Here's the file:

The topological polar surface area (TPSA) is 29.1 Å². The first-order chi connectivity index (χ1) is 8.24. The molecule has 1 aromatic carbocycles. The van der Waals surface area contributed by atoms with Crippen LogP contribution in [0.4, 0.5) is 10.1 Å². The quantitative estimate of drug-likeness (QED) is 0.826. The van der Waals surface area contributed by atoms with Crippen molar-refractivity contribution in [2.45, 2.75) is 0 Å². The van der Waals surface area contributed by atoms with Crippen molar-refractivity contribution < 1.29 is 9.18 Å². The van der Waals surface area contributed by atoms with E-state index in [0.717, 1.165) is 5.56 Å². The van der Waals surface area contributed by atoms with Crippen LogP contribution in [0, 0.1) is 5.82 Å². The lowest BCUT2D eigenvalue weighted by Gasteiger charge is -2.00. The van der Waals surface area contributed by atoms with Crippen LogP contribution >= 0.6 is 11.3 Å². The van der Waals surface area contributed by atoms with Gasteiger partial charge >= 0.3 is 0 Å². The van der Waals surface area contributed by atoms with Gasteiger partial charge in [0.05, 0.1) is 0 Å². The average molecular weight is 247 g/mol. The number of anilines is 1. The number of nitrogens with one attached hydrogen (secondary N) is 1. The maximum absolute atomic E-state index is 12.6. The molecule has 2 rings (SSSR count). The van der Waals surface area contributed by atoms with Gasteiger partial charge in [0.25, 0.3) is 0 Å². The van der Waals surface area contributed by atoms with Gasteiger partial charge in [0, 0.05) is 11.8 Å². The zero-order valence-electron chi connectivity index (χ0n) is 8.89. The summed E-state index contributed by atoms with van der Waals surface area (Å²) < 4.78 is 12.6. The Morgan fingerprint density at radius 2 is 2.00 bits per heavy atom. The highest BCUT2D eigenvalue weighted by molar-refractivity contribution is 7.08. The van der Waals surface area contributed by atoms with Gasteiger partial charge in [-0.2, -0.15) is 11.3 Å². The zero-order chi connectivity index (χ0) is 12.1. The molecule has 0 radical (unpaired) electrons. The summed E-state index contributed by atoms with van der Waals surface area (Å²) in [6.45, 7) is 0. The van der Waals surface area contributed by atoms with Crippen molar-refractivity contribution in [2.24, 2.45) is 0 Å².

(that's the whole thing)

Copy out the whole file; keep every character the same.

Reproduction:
The topological polar surface area (TPSA) is 29.1 Å². The first-order chi connectivity index (χ1) is 8.24. The molecule has 1 aromatic carbocycles. The van der Waals surface area contributed by atoms with Crippen LogP contribution in [0.4, 0.5) is 10.1 Å². The quantitative estimate of drug-likeness (QED) is 0.826. The van der Waals surface area contributed by atoms with Crippen molar-refractivity contribution in [2.45, 2.75) is 0 Å². The van der Waals surface area contributed by atoms with Crippen molar-refractivity contribution < 1.29 is 9.18 Å². The van der Waals surface area contributed by atoms with E-state index in [0.717, 1.165) is 5.56 Å². The van der Waals surface area contributed by atoms with Crippen LogP contribution in [0, 0.1) is 5.82 Å². The lowest BCUT2D eigenvalue weighted by Gasteiger charge is -2.00. The van der Waals surface area contributed by atoms with Crippen LogP contribution >= 0.6 is 11.3 Å². The van der Waals surface area contributed by atoms with Gasteiger partial charge >= 0.3 is 0 Å². The van der Waals surface area contributed by atoms with Gasteiger partial charge in [0.05, 0.1) is 0 Å². The average molecular weight is 247 g/mol. The number of anilines is 1. The number of nitrogens with one attached hydrogen (secondary N) is 1. The maximum absolute atomic E-state index is 12.6. The molecule has 2 rings (SSSR count). The van der Waals surface area contributed by atoms with Gasteiger partial charge in [0.25, 0.3) is 0 Å². The van der Waals surface area contributed by atoms with Gasteiger partial charge in [0, 0.05) is 11.8 Å². The zero-order valence-electron chi connectivity index (χ0n) is 8.89. The summed E-state index contributed by atoms with van der Waals surface area (Å²) < 4.78 is 12.6. The Morgan fingerprint density at radius 2 is 2.00 bits per heavy atom. The highest BCUT2D eigenvalue weighted by molar-refractivity contribution is 7.08. The van der Waals surface area contributed by atoms with Gasteiger partial charge in [-0.2, -0.15) is 11.3 Å². The zero-order chi connectivity index (χ0) is 12.1. The molecule has 0 radical (unpaired) electrons. The summed E-state index contributed by atoms with van der Waals surface area (Å²) in [6.45, 7) is 0. The van der Waals surface area contributed by atoms with Crippen molar-refractivity contribution in [2.24, 2.45) is 0 Å².